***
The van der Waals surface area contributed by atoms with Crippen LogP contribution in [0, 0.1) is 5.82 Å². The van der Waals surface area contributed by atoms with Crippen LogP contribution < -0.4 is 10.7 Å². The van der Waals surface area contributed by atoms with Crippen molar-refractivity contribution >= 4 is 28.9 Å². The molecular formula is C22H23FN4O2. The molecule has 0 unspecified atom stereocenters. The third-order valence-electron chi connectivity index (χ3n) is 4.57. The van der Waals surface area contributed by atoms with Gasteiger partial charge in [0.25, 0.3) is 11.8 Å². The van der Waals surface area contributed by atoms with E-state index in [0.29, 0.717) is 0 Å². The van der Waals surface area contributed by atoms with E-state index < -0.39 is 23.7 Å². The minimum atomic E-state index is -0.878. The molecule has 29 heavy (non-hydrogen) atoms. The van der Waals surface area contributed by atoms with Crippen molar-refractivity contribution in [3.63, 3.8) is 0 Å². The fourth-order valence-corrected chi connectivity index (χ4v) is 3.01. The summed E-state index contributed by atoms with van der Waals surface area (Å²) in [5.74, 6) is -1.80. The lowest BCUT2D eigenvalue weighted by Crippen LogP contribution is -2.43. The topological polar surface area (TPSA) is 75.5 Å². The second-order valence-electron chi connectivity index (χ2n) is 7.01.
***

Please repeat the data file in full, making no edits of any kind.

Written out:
The van der Waals surface area contributed by atoms with Crippen LogP contribution in [0, 0.1) is 5.82 Å². The van der Waals surface area contributed by atoms with Crippen LogP contribution < -0.4 is 10.7 Å². The van der Waals surface area contributed by atoms with Crippen molar-refractivity contribution >= 4 is 28.9 Å². The molecular formula is C22H23FN4O2. The molecule has 0 unspecified atom stereocenters. The third-order valence-electron chi connectivity index (χ3n) is 4.57. The van der Waals surface area contributed by atoms with Gasteiger partial charge in [0.25, 0.3) is 11.8 Å². The van der Waals surface area contributed by atoms with E-state index in [0.29, 0.717) is 0 Å². The van der Waals surface area contributed by atoms with E-state index < -0.39 is 23.7 Å². The minimum atomic E-state index is -0.878. The molecule has 29 heavy (non-hydrogen) atoms. The van der Waals surface area contributed by atoms with Crippen molar-refractivity contribution in [3.63, 3.8) is 0 Å². The fourth-order valence-corrected chi connectivity index (χ4v) is 3.01. The summed E-state index contributed by atoms with van der Waals surface area (Å²) in [5.74, 6) is -1.80. The lowest BCUT2D eigenvalue weighted by Crippen LogP contribution is -2.43. The topological polar surface area (TPSA) is 75.5 Å². The second-order valence-electron chi connectivity index (χ2n) is 7.01.